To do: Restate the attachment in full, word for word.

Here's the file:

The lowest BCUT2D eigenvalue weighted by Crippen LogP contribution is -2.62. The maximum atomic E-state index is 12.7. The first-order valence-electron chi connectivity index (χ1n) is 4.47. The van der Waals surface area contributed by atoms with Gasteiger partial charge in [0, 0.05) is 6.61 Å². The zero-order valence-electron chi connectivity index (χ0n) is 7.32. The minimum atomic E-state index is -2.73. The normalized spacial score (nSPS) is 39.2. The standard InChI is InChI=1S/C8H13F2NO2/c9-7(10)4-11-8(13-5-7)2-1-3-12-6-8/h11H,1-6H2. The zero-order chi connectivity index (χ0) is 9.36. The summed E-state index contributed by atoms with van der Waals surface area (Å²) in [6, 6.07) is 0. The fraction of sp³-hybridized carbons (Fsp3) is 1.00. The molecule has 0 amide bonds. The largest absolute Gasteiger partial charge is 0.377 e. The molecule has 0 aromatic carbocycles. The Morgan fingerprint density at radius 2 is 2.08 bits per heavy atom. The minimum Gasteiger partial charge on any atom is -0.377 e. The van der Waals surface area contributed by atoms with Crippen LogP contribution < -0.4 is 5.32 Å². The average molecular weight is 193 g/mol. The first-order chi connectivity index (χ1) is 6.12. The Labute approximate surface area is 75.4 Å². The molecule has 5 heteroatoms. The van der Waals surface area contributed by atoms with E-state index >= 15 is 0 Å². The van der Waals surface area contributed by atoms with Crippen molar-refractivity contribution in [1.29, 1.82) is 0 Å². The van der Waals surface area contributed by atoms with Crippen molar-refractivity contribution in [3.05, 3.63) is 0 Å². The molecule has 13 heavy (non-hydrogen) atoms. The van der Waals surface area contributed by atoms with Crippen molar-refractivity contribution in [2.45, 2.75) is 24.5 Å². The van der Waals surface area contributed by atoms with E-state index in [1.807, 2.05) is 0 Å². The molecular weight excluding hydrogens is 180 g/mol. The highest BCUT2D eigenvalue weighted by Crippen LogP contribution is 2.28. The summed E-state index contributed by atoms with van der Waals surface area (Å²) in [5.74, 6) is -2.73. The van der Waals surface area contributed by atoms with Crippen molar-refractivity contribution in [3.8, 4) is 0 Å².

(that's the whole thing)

The lowest BCUT2D eigenvalue weighted by Crippen LogP contribution is -2.62. The maximum atomic E-state index is 12.7. The first-order valence-electron chi connectivity index (χ1n) is 4.47. The van der Waals surface area contributed by atoms with Gasteiger partial charge in [0, 0.05) is 6.61 Å². The zero-order valence-electron chi connectivity index (χ0n) is 7.32. The minimum atomic E-state index is -2.73. The normalized spacial score (nSPS) is 39.2. The standard InChI is InChI=1S/C8H13F2NO2/c9-7(10)4-11-8(13-5-7)2-1-3-12-6-8/h11H,1-6H2. The zero-order chi connectivity index (χ0) is 9.36. The summed E-state index contributed by atoms with van der Waals surface area (Å²) in [6, 6.07) is 0. The fraction of sp³-hybridized carbons (Fsp3) is 1.00. The molecule has 0 amide bonds. The largest absolute Gasteiger partial charge is 0.377 e. The molecule has 0 aromatic carbocycles. The Morgan fingerprint density at radius 2 is 2.08 bits per heavy atom. The minimum Gasteiger partial charge on any atom is -0.377 e. The van der Waals surface area contributed by atoms with Crippen LogP contribution < -0.4 is 5.32 Å². The average molecular weight is 193 g/mol. The first-order chi connectivity index (χ1) is 6.12. The Labute approximate surface area is 75.4 Å². The molecule has 5 heteroatoms. The van der Waals surface area contributed by atoms with E-state index >= 15 is 0 Å². The van der Waals surface area contributed by atoms with Crippen molar-refractivity contribution in [1.29, 1.82) is 0 Å². The van der Waals surface area contributed by atoms with Crippen molar-refractivity contribution in [3.05, 3.63) is 0 Å². The molecule has 13 heavy (non-hydrogen) atoms. The van der Waals surface area contributed by atoms with Crippen molar-refractivity contribution in [2.45, 2.75) is 24.5 Å². The van der Waals surface area contributed by atoms with E-state index in [1.807, 2.05) is 0 Å². The molecular weight excluding hydrogens is 180 g/mol. The highest BCUT2D eigenvalue weighted by Crippen LogP contribution is 2.28. The summed E-state index contributed by atoms with van der Waals surface area (Å²) in [5.74, 6) is -2.73. The van der Waals surface area contributed by atoms with Crippen molar-refractivity contribution in [3.8, 4) is 0 Å².